"Form contracts" and contracts with the language and terms already set. A common example of when form contracts are those used is in landlord-tenant agreements. When using form contracts, parties usually do not negotiate. This makes it essential to carefully review the terms of the contract in order to be aware of the rights and responsibilities imposed by the agreement.
The essence of any contract is to “capture” the parties’ intentions in the written document. When drafting the contract, it is important that each party knows exactly what is expected of them. If there are any words that could be misconstrued, or any terms that are ambiguous, parties should define them within the contract. Ultimately, when drafting a contract, clarifying the terms and duties should be the goal. By being as precise as possible, it can save time, aggravation, and money, including legal fees and court appearances in the future.
It may sound obvious, but before signing a contract, each party should read it. In reviewing the contract, parties need to make certain they understand the stated obligations are under the contract. If there is any uncertainty as to the duties of each party, and yet they signed the contract, they may be liable for breaching the contract.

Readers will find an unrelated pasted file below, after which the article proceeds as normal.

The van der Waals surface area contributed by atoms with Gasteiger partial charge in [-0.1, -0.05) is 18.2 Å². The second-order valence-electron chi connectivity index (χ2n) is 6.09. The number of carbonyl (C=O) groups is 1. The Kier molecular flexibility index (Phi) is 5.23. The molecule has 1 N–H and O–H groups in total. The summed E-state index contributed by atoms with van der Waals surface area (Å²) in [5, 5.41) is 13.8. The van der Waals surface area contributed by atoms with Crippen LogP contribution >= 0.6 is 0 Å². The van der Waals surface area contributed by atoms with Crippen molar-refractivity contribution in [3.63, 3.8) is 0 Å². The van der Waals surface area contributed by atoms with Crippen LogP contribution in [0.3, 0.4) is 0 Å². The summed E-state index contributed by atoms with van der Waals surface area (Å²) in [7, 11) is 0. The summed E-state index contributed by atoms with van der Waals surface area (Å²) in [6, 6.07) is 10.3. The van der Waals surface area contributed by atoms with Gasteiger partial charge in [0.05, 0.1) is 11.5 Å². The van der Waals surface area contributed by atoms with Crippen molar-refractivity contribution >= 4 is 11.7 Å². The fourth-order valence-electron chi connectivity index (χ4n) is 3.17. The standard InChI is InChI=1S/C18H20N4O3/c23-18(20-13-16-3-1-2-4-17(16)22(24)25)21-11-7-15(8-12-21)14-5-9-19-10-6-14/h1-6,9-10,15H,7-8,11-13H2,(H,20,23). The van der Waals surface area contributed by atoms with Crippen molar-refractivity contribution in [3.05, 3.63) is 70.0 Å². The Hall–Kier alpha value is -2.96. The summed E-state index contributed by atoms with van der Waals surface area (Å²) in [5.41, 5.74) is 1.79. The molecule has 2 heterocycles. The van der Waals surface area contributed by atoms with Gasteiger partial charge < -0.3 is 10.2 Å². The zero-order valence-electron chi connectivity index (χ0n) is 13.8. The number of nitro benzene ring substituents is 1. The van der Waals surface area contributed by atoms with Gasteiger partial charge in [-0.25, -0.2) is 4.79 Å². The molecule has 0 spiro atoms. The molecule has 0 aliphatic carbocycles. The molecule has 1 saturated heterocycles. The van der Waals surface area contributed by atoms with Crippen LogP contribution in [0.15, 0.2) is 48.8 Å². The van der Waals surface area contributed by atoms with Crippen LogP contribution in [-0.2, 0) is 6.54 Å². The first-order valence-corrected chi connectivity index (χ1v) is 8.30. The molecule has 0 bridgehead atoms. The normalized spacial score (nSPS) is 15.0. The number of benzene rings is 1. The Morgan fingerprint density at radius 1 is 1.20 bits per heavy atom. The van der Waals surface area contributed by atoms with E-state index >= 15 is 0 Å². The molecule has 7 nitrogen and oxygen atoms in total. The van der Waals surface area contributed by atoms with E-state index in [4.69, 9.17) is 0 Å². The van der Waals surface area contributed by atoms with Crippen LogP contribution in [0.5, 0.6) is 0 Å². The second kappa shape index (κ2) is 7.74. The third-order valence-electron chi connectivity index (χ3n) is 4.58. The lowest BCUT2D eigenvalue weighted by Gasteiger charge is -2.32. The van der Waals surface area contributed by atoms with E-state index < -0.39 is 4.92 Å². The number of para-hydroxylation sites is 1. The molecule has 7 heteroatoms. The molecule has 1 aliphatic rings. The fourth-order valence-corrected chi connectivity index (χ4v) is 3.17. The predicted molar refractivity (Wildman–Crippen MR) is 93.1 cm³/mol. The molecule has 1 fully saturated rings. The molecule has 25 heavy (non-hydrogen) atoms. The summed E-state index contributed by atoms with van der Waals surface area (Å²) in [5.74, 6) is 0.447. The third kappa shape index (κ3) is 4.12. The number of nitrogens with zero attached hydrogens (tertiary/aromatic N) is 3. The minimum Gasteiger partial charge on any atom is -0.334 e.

Types of Contracts:
There are many different types of contracts encountered in business dealings. Some typical contracts:
Do I need a Lawyer?
Contract negotiations, especially in the context of important financial contracts, can be complicated and difficult. An experienced attorney can assist you with negotiations so your needs and requirements will be met. Additionally, a lawyer can help you with the initial and final draft and contract review, and explain to you your duties under the contract. Hiring an attorney will help you secure your best interests throughout the entire contract process. Having a legal professional review the contract terms will ensure that the needs of each party will be met and that no party will obligate themselves unexpectedly. The expense of an Attorney in the beginning may avoid misunderstandings and lawsuits later. In addition, a successful relationship may be created leading to additional business for both parties in the future. Thus, hiring an Attorney in the beginning makes sense.